Iona: A Remembrance & Experiential Lockdown Meditation Invitation

BLOG 111 EPHEMERA FULL MOON HARVEST MOON

Would you believe… it is almost three years since my last visit to the wonderfully idyllic isle of Iona. I need to go back, and would recommend it to everyone, to visit at least once. Here are:

  • some recollections which you may like, and
  • words that I wrote at the time (indented), and
  • an idea for a lockdown Iona meditation-experience for you.

Off the western coast of Scotland, Iona is a small island steeped in myth and ‘magic’, and the whole island is, I believe, a ‘thin place’ – a place where  Here and the Other are oh so close. When the wind howls you can hear the ancestors call, when the sea gulls screech on the beach, the Machair (pronounced ‘makker’) you can discern angel-song, and in the quietness you can hear the echo of ancient elementals whispering.

Having parked the car at Oban, it’s a fifty-minute long ferry ride to the Isle of Mull, a coach ride across Mull, and another ten minute ferry ride to the isle of Iona. I arrived at Iona’s port, Baile Mòr being the only one having stepped off the ferry onto the quayside .

I hear a multitude of voices call as with once voice.
Above the the noise of the waves and wind,
the Ancestors voices cry out, ‘Welcome’, to all pilgrims.

The Abbey is a special place, as well as the Nunnery. The weight of history presses in, and myth, shy at first, reveals itself to those who a patient. But, there’s more. History is important, and on this island it is fascinating, but only to revel in the history is to not hear those ancient voices that speak without ceasing.

My favourite ‘thin places’ of ‘thin places’ were St Oran’s Chapel, and the Sithean, and the Machair.

Smaller that the Abbey, and a more humble a building, St Oran’s Chapel sits alongsideblog 111 Untitled the Abbey but radiates extraordinary power. There, with no other people around me, I lit a candle for both my parents who had passed on (my Dad about six months earlier, and my Mother two years before that); and I lit another candle, vicariously, for people from around the planet who wanted a candle lit for themselves or for a loved one.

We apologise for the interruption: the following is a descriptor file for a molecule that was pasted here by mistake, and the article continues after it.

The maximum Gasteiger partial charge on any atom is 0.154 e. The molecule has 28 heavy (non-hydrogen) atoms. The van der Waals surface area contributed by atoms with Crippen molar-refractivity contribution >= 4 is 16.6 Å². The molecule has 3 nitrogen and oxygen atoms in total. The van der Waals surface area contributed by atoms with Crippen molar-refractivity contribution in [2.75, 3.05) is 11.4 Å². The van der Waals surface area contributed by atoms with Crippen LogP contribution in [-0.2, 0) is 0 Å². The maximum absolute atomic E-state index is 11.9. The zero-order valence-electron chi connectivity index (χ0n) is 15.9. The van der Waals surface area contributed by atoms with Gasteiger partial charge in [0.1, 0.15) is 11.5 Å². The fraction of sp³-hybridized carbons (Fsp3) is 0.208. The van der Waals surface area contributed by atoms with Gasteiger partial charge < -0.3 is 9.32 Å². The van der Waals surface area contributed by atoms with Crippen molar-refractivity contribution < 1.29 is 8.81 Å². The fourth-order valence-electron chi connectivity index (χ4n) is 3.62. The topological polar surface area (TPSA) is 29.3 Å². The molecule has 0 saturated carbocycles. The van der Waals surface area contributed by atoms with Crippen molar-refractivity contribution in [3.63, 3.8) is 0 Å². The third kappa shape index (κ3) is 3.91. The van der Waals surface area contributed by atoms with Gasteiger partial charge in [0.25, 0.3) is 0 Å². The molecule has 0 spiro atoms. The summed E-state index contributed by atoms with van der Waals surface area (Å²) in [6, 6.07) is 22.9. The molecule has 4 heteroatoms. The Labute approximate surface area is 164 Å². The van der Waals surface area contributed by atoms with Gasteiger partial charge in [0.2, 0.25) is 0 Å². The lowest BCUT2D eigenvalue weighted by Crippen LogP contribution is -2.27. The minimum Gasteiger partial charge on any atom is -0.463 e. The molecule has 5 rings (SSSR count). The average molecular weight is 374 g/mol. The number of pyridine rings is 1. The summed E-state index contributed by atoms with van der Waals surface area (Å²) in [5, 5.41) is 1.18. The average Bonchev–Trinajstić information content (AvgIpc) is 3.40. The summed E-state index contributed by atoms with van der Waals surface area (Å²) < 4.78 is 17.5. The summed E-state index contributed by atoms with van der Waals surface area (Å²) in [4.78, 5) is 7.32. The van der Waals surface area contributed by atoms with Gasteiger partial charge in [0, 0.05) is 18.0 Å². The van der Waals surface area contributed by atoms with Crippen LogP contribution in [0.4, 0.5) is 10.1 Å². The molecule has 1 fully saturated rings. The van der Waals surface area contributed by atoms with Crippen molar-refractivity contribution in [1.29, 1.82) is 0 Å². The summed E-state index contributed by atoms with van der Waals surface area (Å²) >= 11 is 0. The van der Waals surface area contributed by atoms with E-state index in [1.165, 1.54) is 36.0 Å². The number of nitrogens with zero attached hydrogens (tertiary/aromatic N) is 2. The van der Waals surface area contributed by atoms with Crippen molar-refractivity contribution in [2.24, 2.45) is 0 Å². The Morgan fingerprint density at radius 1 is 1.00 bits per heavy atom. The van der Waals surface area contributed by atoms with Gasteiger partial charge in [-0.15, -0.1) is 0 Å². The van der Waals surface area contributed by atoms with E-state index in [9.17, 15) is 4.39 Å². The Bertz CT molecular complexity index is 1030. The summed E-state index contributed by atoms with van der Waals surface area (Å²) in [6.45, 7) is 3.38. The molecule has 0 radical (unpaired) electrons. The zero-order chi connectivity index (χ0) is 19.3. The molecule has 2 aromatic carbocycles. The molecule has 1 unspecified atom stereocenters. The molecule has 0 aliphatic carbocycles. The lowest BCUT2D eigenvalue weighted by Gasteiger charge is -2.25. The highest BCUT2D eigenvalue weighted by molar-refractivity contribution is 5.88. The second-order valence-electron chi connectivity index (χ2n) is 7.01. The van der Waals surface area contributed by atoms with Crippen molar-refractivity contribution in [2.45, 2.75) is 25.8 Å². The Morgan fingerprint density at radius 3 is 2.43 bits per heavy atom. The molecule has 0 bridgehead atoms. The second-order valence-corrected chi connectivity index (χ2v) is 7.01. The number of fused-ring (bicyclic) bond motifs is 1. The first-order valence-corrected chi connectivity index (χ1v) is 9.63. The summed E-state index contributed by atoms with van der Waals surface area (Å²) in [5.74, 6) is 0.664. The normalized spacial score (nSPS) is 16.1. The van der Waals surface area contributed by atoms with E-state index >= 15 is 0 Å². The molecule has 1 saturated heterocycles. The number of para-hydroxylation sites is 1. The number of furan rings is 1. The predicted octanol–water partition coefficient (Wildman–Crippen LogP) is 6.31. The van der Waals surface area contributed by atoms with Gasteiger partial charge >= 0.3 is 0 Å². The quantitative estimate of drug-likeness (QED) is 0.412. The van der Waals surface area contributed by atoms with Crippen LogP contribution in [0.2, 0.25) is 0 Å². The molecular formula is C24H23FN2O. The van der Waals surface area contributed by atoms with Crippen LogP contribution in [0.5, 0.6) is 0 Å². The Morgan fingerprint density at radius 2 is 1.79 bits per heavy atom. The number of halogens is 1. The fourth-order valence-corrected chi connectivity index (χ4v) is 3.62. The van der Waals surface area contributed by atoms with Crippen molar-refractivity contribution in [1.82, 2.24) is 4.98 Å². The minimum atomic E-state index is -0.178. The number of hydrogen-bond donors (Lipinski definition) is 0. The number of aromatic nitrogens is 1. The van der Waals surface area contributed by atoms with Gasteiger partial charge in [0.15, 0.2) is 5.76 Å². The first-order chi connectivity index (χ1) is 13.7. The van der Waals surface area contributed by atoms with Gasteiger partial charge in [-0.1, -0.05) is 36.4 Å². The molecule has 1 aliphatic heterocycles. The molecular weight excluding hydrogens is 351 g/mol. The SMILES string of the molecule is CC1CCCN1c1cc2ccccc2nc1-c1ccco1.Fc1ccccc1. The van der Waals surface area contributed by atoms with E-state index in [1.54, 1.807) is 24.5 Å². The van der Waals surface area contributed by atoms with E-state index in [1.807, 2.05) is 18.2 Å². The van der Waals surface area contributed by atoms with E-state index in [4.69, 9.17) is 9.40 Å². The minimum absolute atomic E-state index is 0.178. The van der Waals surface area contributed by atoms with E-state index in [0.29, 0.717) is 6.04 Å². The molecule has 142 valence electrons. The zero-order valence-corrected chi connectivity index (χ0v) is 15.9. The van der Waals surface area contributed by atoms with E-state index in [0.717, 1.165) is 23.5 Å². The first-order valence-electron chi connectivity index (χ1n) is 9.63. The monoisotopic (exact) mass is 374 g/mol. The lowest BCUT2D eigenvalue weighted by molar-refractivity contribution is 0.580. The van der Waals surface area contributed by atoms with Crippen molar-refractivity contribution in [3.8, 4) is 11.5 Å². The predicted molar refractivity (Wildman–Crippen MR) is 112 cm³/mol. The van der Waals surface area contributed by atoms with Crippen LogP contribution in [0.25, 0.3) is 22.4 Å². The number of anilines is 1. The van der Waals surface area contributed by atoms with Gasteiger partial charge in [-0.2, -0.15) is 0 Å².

Longer than this candle burns
is the memory of those whom we love.
Their light continues on
and their love reaches us even today.

Before you get to the raised beach area, the Machair, is a mound about fifteen feet high and with a fifty foot circumference. You cannot miss it. You can see it a long way off, and on top of it you get a good, commanding view of the view. This is the Sithean Mòr or the C9D6FE84-55FE-486E-8F90-EBA22BAB6259Fairy mound, also known as Cnoc nan Angeal, that is the Hill of the Angels. Before Columcille set foot on it, it had been used by Druids for a millennia. It is a place of Encounter. The Druids gained the Wisdom of the Ages there, and Columcille (or Columba as he’s also known) conversed with angels. I couldn’t help but stand on the top of the mound, too.

Atop this high place,
you are called to both finish and start.
One liminal door closes, dear pilgrim, but another liminal door opens.
Go, with the Ancestors’ blessings.

And, from there, a two minute walk took me to the beach, the Machair. The sky was mainly grey cloud, the wind howled, the waves, some thirty foot high, crashed to the 762ADCF2-A981-4230-A559-F8FAEA223B89distant rocks. To say it was fresh was an understatement. It was bracing, it was a fierce storm, it was one of those wonderful-to-be-alive moments. And, there was more. This, too, is a ‘thin place’ of a ‘thin place’. As I stood, windswept on that beach, in the storm, paradoxically, there was a calmness; in the noisy waves there was a silence beyond all sound; and in the remoteness of the beach – there was no one seemingly about, apart from me – it felt like a thousand invisible, ageless, witnesses crowded in.

What we see is a fraction of what is.
With a seeing beyond seeing,
we glimpse the Universe as it is, alive and full of love.
We see the communion of the ones that have gone before us.
We are never alone.

The sun was sinking below the western horizon, and I made my way back to where I was staying for the week. That was then, but what of now? Your invitation! In the light of some others organising lockdown and virtual ‘tours’ and retreats on other themes, I wondered if you would be interested in an creative-visualisation. hour-long visual-meditation of an encounter on a ‘virtual’ Iona experience? I will send details, if you are interested, if you email me, at: tadhgtemp@googlemail.com

The Call is always present, calling those it wills.
Sometimes loud, sometimes softly,
sometimes in the wind, or Sun, or water, or earth.
Sometimes the call is  in that imaginal realm,
but is no less real.
Open your eyes of your heart. It is calling you.

 

 

BLOG 111 EPHEMERA FULL MOON HARVEST MOON

2 thoughts on “Iona: A Remembrance & Experiential Lockdown Meditation Invitation

  1. Oh my, thanks for the walk through the Thin Places of Thin Places In Iona. Only there 4 years ago, but for 4 days in a tent. So I felt honored to sleep rather more similar to Columba and his crew from the coracle on their first arrival.

    Remembering now from Bangkok, and grateful indeed for your “Tadhg Talks”.

    Grace & Peace,

    John

    Sent from my iPhone

    >

    Like

    • Hi John. Apologies for the delay in reply. I’m pleased you enjoyed the Iona article, and greatly appreciate your comment. I usually reply within a day or so, so I’m sorry I didn’t this time. I love Iona, and would dearly like to get back there later this year. I’m hoping to do a virtual live-streaming broadcast on my Facebook page using photos, music, poems and meditation in the next month or two. Please do keep in touch. Bright blessings to you and those whom you love, Tadhg.

      Like

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